Being South Asian
South Asia is the name given to the region of the Indian subcontinent. It includes the countries of Afghanistan, Bangladesh, Bhutan, India, Nepal, the Maldive Islands, Pakistan, and Sri Lanka. Culturally, if not geographically, Tibet is sometimes also considered part of South Asia.
What does "desi" mean? In Hindi the word "desh" means "country." "Desi" means "of or from my country." It can be either an affectionate term or a mild put-down, depending on who's using it! Amma? Appa? Mom? Dad? What do Indian-American kids call their parents?
South Asians in North America
Most people think the first South Asian migrations to the United States were in the 1960s. Not so. From the early 1900s on, men from the Punjab came to Canada and the United States. Many settled in California's Imperial Valley and married women of Mexican descent. The first Asian American elected to congress, Dalip Singh Saund, was from India. Fazlur Rahman Khan, the architect who designed the Sears Tower in Chicago, was born in Dhaka (now in Bangladesh). And a writer from India's Bengal province, Dhan Gopal Mukerji, won the coveted Newbery Medal for the most distinguished contribution to American literature for children in 1928. Recently, the untold saga of people from the Indian subcontinent, who enlisted and served in the US Civil War of the 1860s, has been uncovered through the National Archives and the newly established database, Civil War Soldiers System (CWSS) in Washington, D.C. See Indolink for a fascinating article by Francis Assisi and Elizabeth Pothen. And who knew that the Virginia Gazette, in August 1768, published a notice about a runaway slave, an "East-India Indian"? More from Indolink on tracking South Asian Diaspora roots in North America. Newcomers? Think again.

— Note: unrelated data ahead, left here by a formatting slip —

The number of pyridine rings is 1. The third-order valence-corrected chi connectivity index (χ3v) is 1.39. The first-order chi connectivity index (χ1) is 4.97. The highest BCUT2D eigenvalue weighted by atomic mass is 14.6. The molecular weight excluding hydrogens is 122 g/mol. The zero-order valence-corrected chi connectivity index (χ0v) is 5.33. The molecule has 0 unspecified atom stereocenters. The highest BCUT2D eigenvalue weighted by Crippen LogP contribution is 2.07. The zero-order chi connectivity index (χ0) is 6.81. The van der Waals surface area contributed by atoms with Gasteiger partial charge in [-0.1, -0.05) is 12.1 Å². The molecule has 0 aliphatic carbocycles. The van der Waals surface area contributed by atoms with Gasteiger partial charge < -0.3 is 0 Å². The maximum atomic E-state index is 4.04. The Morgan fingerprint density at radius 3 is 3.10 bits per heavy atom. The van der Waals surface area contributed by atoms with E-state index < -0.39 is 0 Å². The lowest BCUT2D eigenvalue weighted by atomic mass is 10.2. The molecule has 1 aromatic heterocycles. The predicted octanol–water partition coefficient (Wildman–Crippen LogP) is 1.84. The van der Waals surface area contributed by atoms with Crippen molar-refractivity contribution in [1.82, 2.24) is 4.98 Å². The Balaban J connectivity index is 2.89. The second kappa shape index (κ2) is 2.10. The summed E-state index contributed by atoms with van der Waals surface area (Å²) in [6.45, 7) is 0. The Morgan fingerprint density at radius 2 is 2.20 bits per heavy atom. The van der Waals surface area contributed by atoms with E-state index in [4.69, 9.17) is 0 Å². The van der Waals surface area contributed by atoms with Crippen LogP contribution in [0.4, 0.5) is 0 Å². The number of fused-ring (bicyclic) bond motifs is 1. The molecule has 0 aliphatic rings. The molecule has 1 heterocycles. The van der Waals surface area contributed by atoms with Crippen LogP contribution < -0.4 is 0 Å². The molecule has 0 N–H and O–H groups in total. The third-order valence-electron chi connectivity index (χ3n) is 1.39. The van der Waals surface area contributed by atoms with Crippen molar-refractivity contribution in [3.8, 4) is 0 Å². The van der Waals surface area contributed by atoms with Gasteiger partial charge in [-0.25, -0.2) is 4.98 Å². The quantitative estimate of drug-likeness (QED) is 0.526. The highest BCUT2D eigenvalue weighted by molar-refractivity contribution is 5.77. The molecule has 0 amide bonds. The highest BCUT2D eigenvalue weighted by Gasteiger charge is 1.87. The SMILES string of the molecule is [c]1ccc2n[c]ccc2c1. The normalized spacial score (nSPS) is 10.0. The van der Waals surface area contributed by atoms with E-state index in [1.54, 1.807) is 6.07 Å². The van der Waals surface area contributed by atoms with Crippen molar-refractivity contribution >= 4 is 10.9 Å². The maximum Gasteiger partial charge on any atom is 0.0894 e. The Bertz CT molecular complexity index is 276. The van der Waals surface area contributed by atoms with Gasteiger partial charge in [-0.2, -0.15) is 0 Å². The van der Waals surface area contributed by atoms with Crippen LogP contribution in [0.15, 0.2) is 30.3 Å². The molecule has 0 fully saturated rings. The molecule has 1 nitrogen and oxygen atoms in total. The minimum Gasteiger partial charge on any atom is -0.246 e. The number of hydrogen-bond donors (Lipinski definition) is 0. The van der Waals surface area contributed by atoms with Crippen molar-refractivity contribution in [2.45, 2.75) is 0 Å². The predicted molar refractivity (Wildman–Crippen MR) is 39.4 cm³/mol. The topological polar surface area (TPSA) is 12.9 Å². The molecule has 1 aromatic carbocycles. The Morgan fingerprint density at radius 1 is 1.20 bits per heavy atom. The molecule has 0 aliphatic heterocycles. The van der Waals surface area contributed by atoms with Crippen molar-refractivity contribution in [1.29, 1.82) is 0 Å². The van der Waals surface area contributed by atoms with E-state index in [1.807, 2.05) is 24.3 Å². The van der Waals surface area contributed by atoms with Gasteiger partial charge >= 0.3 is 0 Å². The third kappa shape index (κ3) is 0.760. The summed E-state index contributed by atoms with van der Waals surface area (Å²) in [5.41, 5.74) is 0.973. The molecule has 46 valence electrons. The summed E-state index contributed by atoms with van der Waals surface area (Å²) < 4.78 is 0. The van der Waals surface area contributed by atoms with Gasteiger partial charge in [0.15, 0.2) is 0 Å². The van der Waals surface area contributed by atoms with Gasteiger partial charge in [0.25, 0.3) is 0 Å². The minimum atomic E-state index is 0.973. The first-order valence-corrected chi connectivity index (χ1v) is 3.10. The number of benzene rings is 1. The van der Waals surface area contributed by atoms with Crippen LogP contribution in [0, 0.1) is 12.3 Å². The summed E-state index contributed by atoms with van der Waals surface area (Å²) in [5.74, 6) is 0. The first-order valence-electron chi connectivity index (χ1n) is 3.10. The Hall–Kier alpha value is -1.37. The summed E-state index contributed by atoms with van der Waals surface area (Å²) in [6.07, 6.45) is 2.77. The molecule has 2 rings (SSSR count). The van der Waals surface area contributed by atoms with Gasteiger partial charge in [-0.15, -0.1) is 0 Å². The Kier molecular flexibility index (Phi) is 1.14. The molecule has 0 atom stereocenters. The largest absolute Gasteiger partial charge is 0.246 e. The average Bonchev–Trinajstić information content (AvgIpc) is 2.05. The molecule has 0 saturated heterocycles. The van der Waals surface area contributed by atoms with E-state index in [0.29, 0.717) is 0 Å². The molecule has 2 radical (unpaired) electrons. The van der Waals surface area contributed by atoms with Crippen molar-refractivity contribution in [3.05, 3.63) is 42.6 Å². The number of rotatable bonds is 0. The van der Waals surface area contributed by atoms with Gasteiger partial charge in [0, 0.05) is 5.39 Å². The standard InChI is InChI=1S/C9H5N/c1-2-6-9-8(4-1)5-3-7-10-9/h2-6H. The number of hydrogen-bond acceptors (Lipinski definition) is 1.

Today English has taken root in the subcontinent, flowering into a dazzling variety of accents, idioms, and expressions of regional genius. India now boasts a growing children's publishing industry. Picture books, first published in the 60s, draw from rich visual and story elements of the past, and the realities of the present. And slowly, all over the world, voices of the South Asian diaspora are finally being expressed. Anjali Banerjee, Sheela Chari, Narinder Dhami, Jamila Gavin, Rachna Gilmore, Rukhsana Khan, Pooja Makhijani, Kashmira Sheth, Padma Venkatraman--what an amazing community of writers! Others well known in the adult literary market, like Chitra Divakaruni and Shyam Selvadurai, have also turned their hands to writing for young readers. I can't wait for a time when the immigrant story is not about arrival and adaptation but something else altogether. Or when genre fiction--mystery, humor, sci-fi--just happens to have a hero of South Asian descent.
What of children's publishing in India? From the editors at Tulika Books, a reflection on what diversity means.
Are American publishers up on all this? They're getting there, although I'm not quite ready to retire my common errors list. Not yet.